GRM 2010 GRM 2011

Abstract Details

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Revolution, Regime Types, and Regional Interactions
Paper Proposal Text :
During 2012-2013, Egypt\'s relationship with the GCC could be characterized by a pendulum, which swung between competition and covert conflict, courtesy President Morsi and his Muslim Brotherhood. As soon as his group and him kick out from the power by army-supported uprising on the Thirtieth of July 2013, the relations start to improve, in less than twelve months, the relations between Egypt and Gulf Cooperation Countries (GCC) become a formal alliance.
This major shift in the regional dynamics and interactions can find its sources in many factors and elements. One of them is the regime type in Egypt and in GCC.
Many scholars have discussed the relationship between the types of political regimes and the nature of relations between states. The question they try to answer is: Do the similarity between regimes increase the cooperation between states and international unites and vice-versa? If there is a link, to what extent would it effect? Is it the only elements that explain the nature of relations between states in the time of turmoil or are there other factors? If so, what are these factors?
In this study, we are trying to clarify the impact of regimes types that are found in Egypt during the period from 2011 to 2015, on the GCC-Egyptian relations. We argue that the relationship between the two parties during this period has been changed, according to the regime type in Cairo. Using event analysis tool and contents analysis methods we find that: during Morsi’s administration, because his ideological and political orientations, the relations with GCC countries was cold and isolated, because Gulf countries consider Muslim Brotherhood’s regime as a source of threat and instability, while, on the other hand, they consider the regime that come to power after 30 of June 2013 uprising as an ally and a source of stability, which increase the volume of cooperation and constructive engagement between Al-Sisi’s regime and Gulf countries, especially with the power triangle in the Gulf (Saudi Arabia, U.A.E, and Kuwait).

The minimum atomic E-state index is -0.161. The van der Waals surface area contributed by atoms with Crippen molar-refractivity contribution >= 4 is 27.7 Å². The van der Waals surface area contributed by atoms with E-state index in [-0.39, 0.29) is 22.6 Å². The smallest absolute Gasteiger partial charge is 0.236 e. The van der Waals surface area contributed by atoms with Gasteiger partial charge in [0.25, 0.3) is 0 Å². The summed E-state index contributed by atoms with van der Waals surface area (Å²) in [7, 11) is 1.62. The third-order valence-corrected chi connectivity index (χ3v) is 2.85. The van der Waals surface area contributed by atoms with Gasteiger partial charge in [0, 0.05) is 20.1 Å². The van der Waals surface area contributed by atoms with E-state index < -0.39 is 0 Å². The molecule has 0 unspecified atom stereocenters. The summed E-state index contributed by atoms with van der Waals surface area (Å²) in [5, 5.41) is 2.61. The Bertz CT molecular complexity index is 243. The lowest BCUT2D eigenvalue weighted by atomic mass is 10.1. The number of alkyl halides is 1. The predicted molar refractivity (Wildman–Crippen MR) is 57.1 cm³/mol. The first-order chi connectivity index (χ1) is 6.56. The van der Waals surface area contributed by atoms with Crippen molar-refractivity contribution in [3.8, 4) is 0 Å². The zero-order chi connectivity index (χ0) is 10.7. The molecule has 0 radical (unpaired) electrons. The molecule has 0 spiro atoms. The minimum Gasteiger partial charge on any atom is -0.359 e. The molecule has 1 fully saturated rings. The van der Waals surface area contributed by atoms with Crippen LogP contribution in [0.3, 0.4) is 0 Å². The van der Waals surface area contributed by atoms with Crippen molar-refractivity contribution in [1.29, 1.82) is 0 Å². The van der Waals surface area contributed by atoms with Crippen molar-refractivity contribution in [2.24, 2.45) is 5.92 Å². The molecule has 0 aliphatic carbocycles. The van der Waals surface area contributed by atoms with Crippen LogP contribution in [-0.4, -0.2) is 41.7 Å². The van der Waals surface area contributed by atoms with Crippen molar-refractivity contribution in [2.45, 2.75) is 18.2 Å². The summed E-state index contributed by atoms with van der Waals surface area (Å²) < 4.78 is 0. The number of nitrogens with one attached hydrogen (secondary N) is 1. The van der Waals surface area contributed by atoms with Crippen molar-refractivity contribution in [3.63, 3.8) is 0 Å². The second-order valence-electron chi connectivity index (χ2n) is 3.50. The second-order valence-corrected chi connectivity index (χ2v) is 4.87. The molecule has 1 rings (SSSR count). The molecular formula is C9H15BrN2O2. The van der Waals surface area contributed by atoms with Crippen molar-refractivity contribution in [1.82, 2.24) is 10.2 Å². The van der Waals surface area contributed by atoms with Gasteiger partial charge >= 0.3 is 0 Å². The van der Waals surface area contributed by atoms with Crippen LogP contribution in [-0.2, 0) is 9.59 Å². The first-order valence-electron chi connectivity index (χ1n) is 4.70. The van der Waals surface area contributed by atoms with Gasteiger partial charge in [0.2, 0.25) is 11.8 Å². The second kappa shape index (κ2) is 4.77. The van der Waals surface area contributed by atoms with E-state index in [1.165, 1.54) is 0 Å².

By comparing the Gulf behavior towards Egypt during the periods of President Morsi and President Al-Sisi, we can understand how regime types can affect the relations between states, and how it can determine the course of bilateral and multilateral relations between Gulf Arab states, Egypt, and perhaps even on the Gulf regional relations, specifically towards what so-called Arab Spring countries.
This paper is divided into four sections. The first section will deal with the theoretical debate on the relationships between Revolutions and Nation-state external behavior. On the other hand, this section also will discuss the effects of the type of regime on the relations between states, especially in time of turmoil and democratization.
The second section will analyze the Egyptian-Gulf relations during Morsi Era’s (2012-2013) as a case study of the type of relation mentioned above.
Moreover, the third section will discuss the relations during Al-Sisi first year in power (2013-2014).

In the final section, a comparison between both periods before and after the revolution of the 25th of January 201, will be analyzed. Through this analysis, the validity of the argument stating that there’s a direct correlation between the Regime Type and the nature of inter and intra-relations between countries will be evaluated.